A cycling tip for your summer riding is – drink cool water to help keep you riding strong during the hot summer months.
A few years ago I sat through a seminar with Dr. Stacy Sims, her specialty is thermoregulation. What is thermoregulation and how does it affect your cycling?
Thermoregulation is the process our body uses to keep the core temperature around 98.6 degrees Fahrenheit. When our bodies are over heating by exercising, being outside in the hot temperatures, humid conditions, or nervous our core temperatures raises and we sweat. Sweating cools off our bodies. Sweat is made up of 99% water plus mineral salts (sodium chloride) and other ingredients.
According to Dr. Sims
- Approximately 63% of the entire body mass is water
- Greater than 50% of the blood plasma is water
- Water is the medium for biochemical and metabolic reactions
- Thermoregulation of the body is regulated using water
- The body is highly sensitive to dehydration
So we are outside training / riding our bikes and we are sweating buckets what happens to our bodies if we are not replenishing the water? We have loss water and as little of .5% can put a strain on our heart muscle and our cycling performance.
Dr. John Ivy wrote in The Performance Zone that:
- .5% loss of water could increase strain on the heart
- 1% loss of water could reduce aerobic endurance
- 3% loss of water could reduce muscular endurance
- 4% loss of water could reduce muscle strength, reduced fine motor skills; heat cramps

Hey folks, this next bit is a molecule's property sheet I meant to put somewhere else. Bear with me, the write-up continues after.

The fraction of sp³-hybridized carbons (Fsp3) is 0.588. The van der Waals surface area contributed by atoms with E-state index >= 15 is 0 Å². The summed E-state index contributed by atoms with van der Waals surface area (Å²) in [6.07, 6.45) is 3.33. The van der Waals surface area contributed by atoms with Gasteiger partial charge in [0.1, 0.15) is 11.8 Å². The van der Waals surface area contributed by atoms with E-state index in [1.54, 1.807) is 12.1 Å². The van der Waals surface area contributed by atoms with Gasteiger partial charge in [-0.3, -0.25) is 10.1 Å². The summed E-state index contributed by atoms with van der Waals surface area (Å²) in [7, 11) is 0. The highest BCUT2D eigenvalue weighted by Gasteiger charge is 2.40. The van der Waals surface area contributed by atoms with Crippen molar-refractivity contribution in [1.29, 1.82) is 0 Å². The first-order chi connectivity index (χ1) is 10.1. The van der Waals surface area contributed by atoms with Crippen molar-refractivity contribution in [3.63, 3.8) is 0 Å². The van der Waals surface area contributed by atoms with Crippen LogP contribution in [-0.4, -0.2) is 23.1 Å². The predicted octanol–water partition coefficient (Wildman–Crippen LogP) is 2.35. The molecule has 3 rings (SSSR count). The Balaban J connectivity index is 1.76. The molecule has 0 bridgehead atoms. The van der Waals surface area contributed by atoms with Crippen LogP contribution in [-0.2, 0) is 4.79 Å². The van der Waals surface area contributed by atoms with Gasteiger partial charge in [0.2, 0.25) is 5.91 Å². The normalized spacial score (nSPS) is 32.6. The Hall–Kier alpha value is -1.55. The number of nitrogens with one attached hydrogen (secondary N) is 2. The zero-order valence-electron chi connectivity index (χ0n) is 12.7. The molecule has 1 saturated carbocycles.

- 5% loss of water could cause heat exhaustion; cramping; fatigue; reduce mental capacity
- 6% loss of water could cause physical exhaustion; heat stroke; coma
If you do become dehydrated the Mayo clinic suggests:
Treating dehydration in athletes of all ages
For exercise-related dehydration, cool water is your best bet. Sports drinks containing electrolytes and a carbohydrate solution also may be helpful. There’s no need for salt tablets — too much salt can lead to hypernatremia dehydration, a condition in which your body not only is short of water but also carries an excess of sodium.
Treating severe dehydration
Children and adults who are severely dehydrated should be treated by emergency personnel arriving in an ambulance or in a hospital emergency room, where they can receive salts and fluids through a vein (intravenously) rather than by mouth. Intravenous hydration provides the body with water and essential nutrients much more quickly than oral solutions do — something that’s essential in life-threatening situations.
After completing your ride or during ride say at a rest stop if you are hot and thirsty do not put ice on your body. The ice or even ice water is too cold, according to Dr. Sims, and the ice will constrict vessels and send the hot blood back to the core rather than cooling the core down. Drink cool water and dip or pour cool water on your bare feet, hands or head to help the body cool down.
How much water should you drink during your ride will depend on how hydrated your body is prior to your ride. Just drink before, during and after your ride and remember what you eat and drink today will affect how you ride tomorrow.